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Fair Street dealing with crumbling classrooms

Leaks, temperature issues are daily problems at school

POSTED: March 12, 2011 11:43 p.m.

Fair Street tour

Take a tour of Fair Street International Baccalaureate World School and hear about the building's problems from Assistant Principal Kim Davis.


Plastic protects bookshelves and tables from a leaking roof Thursday as DeAnn Smithson, a first-grade teacher at Fair Street International Baccalaureate World School, works with Christian Maldonado, 7. School officials hope to replace the building using funds from a special purpose local option sales tax for education, which is up for vote Tuesday.

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After the forecast called for rain Wednesday, Amy Hamilton spread plastic tablecloths over computers in her school's library.

Down the hall, teachers collected buckets and extra trash cans for their classrooms.

The staff were using what they could to catch water seeping through the deteriorating roof at Fair Street International Baccalaureate School in Gainesville.

These "indoor rainy days" have become more common at the school in recent years, said Hamilton, a media specialist. "It usually comes through the ceiling tile, near the lights. One time, the rain seeped into the storage room, where a lot of our computers are concentrated, and ruined a few."

But leaks aren't the only issue.

The elementary school has a sinking subfloor and several rooms are too hot in the summer, too cold in the winter.

Cracks form across the walls and in the floor tiles.

Plumbing issues are frequent.

"This is a very old building, and it's beginning to crumble around us," academic coach Carol Brinson said.
But the staff is hopeful the school will be replaced soon.

Voters will decide on Tuesday whether to approve a 1-cent sales tax for education. Funds from the special purpose local option sales tax for education are used solely for school construction work and equipment in Hall County, Gainesville and Buford. If approved, one of the first Gainesville City Schools projects will be to raze Fair Street and rebuild.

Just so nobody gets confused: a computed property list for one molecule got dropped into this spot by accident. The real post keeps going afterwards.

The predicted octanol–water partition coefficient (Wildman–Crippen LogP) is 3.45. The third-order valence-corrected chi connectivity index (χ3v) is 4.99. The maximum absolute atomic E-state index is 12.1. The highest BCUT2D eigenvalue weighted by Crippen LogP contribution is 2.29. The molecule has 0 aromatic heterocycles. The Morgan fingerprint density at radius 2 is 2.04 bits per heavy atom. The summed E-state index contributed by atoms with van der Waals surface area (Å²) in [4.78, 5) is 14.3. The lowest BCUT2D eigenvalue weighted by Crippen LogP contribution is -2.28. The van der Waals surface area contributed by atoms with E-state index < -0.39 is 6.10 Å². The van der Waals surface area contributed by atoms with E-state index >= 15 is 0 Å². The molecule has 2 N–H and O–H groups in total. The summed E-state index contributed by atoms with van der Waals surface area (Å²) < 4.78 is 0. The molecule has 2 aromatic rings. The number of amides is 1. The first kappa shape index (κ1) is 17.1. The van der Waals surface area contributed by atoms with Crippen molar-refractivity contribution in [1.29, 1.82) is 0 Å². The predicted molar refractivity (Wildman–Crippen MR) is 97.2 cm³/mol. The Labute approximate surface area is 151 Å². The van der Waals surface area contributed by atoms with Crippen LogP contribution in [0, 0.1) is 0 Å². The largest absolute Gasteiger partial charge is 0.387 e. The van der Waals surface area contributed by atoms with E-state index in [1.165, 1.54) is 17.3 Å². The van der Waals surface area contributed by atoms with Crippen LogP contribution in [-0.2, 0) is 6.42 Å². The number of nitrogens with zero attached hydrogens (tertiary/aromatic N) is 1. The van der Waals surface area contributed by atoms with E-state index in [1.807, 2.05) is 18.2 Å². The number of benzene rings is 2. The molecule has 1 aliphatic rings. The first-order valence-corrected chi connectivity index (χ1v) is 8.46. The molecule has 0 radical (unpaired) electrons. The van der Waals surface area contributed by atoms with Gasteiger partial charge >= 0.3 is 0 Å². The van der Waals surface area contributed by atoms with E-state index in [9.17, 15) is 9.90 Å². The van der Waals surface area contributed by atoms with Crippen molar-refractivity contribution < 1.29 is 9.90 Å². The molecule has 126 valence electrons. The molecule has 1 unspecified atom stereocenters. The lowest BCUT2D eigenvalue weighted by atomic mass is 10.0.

"With the way the world is changing, we have to do this," said media clerk Kendall Thompson, who attended the school. "We can't provide the best to students in a building that's 75 years old."

Fair Street Principal William Campbell said the facility wasn't constructed well to begin with and has aged poorly. Fair Street was built for African-American students in 1937 during the era of racial segregation.

"It's no secret that back in the day, schools for black kids were substandard," Campbell said. "Before the days of codes, it didn't have to meet expectations."

Officials say renovations were made to meet growth, but few have been significant. Safety inspectors recommended students only be housed in the building for two more years before either the needs are addressed or the building is condemned.

In the meantime, challenges crop up daily.

Fifth-grade teacher Brenda Colbert has worked at Fair Street since 1979. Her classroom is in one of the oldest parts of the building where heating and air conditioning systems are badly out of date.

"In the summer, we have classes outside if it's really bad and pull fans in the door," she said. In the winter, "we stay bundled in coats."

Campbell said plumbing is a constant headache.

"The bathrooms are cleaned daily but they always smell bad and water forms on the floor," he said. He added that water fountains sometimes produce discolored water.

Friday afternoon, a toilet in the boys bathroom wouldn't stop running.

When it's not water from faulty plumbing, it's rain finding its way indoors.

Gifted teacher Kelly Fuchs said her windows extend to the floor, causing puddles in her classroom.

"It does take away from instructional time and impacts
their learning," Fuchs said. "The students need an environment where they can focus."

Two years ago the school was evacuated when water leaked into the building's electrical panels.

"We were worried the building might explode," Brinson said. The students were housed at other schools until that part of the roof was patched.

The roof today contains a collection of small patches made by district maintenance crews who travel often to the school.

"Every time they fix one part of the roof, we spring a leak somewhere else," Brinson said.

School staff explained that Fair Street isn't only used by students; it's also a community center. Groups schedule events at the elementary school and local residents browse books in Fair Street's library on weekends.

"If we had a new building it wouldn't just help the teachers and students have an easy day at school," Fuchs said. "Everyone would be impacted by the positive changes."

If the SPLOST passes, school leaders will be ready to begin work.

Officials have met with architects and created a 50-page educational specifications draft. The new building would be two stories, Campbell said.

Teachers said their hopes for a new building are simple.

"I would like a safe and sound environment that's conducive to learning," Brinson said.

Students also weighed in on ideas for a new buildingStudents recently penned essays for the question, "Do we need a new Fair Street and why?"

Kanesha Goss wrote, "This school was built for my grandmother. She is 60 or something like that."


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